CHICAGO Regulations on
the sourcing of tantalum, tin and tungsten are creating legal
headaches in the U.S. manufacturing supply chain, according to
panelists at the recent MetalMiner-sponsored Conflict Minerals
Edge conference in Chicago.
And the supply chain is bracing
for a deluge of customer inquiries stemming from a final rule
approved by the U.S. Securities and Exchange Commission (SEC)
The rule compels U.S. companies
filing SEC disclosures to provide information about the origins
of certain minerals used in their manufacturing processes. It
is intended to prevent armed groups in the Democratic Republic
of the Congo (DRC) and surrounding countries from profiting
from the minerals trade (
amm.com, Aug. 23).
The stainless sector is one area
Some stainless steel grades
contain tantalum, although two of them are uncommon, according
to Michael Pfeifer, president of Northbrook, Ill.-based
Industrial Metallurgists LLC. Meanwhile, some tool steel grades
contain tungsten, he said.
A "tsunami" of information and
compliance requests is approaching, according to Jeffrey
Friedman, corporate compliance officer for the Americas at
Duisburg, Germany-based Kloeckner & Co. SE.
"I feel like the guy standing on
the shore looking into the water, and a tsunami is coming," he
said. "We are starting to get letters from our customers.
People are waking up. I think in the third and fourth quarters,
its going to get tougher."
Kloeckners strategy has
been to first confirm with each supplier that the material it
sells "does not contain any of the three Ts, and if it does
(that) it didnt come from the Congo or surrounding area,"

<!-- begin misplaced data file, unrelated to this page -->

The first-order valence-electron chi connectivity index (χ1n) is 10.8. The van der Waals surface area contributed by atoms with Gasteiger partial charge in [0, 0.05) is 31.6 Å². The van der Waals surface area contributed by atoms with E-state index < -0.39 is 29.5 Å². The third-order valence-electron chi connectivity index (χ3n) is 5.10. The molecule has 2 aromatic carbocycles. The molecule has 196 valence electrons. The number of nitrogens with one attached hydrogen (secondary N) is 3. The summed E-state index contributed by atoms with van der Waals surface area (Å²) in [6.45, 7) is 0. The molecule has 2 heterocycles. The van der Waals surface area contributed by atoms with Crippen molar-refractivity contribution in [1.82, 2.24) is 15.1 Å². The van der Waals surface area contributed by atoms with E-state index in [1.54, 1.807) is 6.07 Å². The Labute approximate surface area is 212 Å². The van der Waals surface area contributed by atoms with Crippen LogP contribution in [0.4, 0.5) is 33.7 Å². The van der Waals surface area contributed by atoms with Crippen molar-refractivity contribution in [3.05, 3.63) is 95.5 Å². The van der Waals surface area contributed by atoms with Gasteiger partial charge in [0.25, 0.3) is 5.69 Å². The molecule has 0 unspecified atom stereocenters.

The distributor then collects
the confirmations, has its legal counsel examine them and uses
them as support for its due diligence process, Friedman said.
"If someone is buying (materials) from DRC, we cut them off,"
"Cut them offthats
scary," Rose of Sharon DeVos, sales and marketing director at
Chicago-based Stainless Sales Corp., said. She noted that there
are responsible mines in the Congo that dont abuse
workers and that arent involved in armed conflict.
But the rule has generated
emotional responses further down the supply chain as well,
At another recent discussion she
attended, one panelist reported receiving a request from a
customer asking about conflict minerals and was told that "even
though we have been doing business together for 25 years, if we
have anything in our material that comes from DRC, then we are
out as a supplier," she recalled.
"So there are heated feelings
among metals distribution," DeVos said. But the "real issue is
the confusion among our customers customers
customers, who want us to certify that our material is conflict